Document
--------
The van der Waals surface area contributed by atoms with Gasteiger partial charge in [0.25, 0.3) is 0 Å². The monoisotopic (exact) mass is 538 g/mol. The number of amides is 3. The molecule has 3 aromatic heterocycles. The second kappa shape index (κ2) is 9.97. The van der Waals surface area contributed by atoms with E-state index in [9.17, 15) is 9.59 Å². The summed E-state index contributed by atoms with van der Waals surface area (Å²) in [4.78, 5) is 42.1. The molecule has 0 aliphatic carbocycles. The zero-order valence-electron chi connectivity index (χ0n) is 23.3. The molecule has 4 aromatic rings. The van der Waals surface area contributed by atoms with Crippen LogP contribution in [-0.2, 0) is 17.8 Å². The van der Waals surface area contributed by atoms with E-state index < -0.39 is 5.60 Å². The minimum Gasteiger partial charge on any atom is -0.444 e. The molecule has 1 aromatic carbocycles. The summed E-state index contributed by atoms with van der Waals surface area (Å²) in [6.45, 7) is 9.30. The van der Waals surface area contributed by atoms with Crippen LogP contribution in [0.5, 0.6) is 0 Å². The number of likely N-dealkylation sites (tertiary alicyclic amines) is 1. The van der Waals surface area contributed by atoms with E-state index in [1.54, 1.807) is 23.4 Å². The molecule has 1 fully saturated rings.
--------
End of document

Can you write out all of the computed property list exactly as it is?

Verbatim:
The van der Waals surface area contributed by atoms with Gasteiger partial charge in [0.25, 0.3) is 0 Å². The monoisotopic (exact) mass is 538 g/mol. The number of amides is 3. The molecule has 3 aromatic heterocycles. The second kappa shape index (κ2) is 9.97. The van der Waals surface area contributed by atoms with E-state index in [9.17, 15) is 9.59 Å². The summed E-state index contributed by atoms with van der Waals surface area (Å²) in [4.78, 5) is 42.1. The molecule has 0 aliphatic carbocycles. The zero-order valence-electron chi connectivity index (χ0n) is 23.3. The molecule has 4 aromatic rings. The van der Waals surface area contributed by atoms with Crippen LogP contribution in [-0.2, 0) is 17.8 Å². The van der Waals surface area contributed by atoms with E-state index < -0.39 is 5.60 Å². The minimum Gasteiger partial charge on any atom is -0.444 e. The molecule has 1 aromatic carbocycles. The summed E-state index contributed by atoms with van der Waals surface area (Å²) in [6.45, 7) is 9.30. The van der Waals surface area contributed by atoms with Crippen LogP contribution in [0.5, 0.6) is 0 Å². The number of likely N-dealkylation sites (tertiary alicyclic amines) is 1. The van der Waals surface area contributed by atoms with E-state index in [1.54, 1.807) is 23.4 Å². The molecule has 1 fully saturated rings.